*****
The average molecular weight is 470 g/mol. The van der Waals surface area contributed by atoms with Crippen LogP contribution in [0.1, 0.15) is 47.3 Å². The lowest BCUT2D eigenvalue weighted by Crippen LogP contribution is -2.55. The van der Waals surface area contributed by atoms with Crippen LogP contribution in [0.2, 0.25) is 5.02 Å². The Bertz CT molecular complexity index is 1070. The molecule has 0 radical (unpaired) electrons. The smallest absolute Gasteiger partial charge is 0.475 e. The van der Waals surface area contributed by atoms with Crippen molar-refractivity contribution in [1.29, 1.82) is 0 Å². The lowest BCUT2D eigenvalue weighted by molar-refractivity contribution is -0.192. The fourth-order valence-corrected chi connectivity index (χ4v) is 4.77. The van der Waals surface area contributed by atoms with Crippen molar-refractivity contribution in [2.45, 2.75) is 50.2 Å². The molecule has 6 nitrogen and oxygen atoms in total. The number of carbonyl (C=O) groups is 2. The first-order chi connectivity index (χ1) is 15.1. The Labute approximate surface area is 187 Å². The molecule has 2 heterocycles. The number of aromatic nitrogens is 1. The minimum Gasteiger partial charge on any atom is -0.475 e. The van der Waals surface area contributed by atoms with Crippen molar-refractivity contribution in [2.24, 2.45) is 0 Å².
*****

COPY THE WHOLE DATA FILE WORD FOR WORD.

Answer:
The average molecular weight is 470 g/mol. The van der Waals surface area contributed by atoms with Crippen LogP contribution in [0.1, 0.15) is 47.3 Å². The lowest BCUT2D eigenvalue weighted by Crippen LogP contribution is -2.55. The van der Waals surface area contributed by atoms with Crippen LogP contribution in [0.2, 0.25) is 5.02 Å². The Bertz CT molecular complexity index is 1070. The molecule has 0 radical (unpaired) electrons. The smallest absolute Gasteiger partial charge is 0.475 e. The van der Waals surface area contributed by atoms with Crippen molar-refractivity contribution in [1.29, 1.82) is 0 Å². The lowest BCUT2D eigenvalue weighted by molar-refractivity contribution is -0.192. The fourth-order valence-corrected chi connectivity index (χ4v) is 4.77. The van der Waals surface area contributed by atoms with Crippen molar-refractivity contribution in [2.45, 2.75) is 50.2 Å². The molecule has 6 nitrogen and oxygen atoms in total. The number of carbonyl (C=O) groups is 2. The first-order chi connectivity index (χ1) is 15.1. The Labute approximate surface area is 187 Å². The molecule has 2 heterocycles. The number of aromatic nitrogens is 1. The minimum Gasteiger partial charge on any atom is -0.475 e. The van der Waals surface area contributed by atoms with Crippen molar-refractivity contribution in [2.24, 2.45) is 0 Å².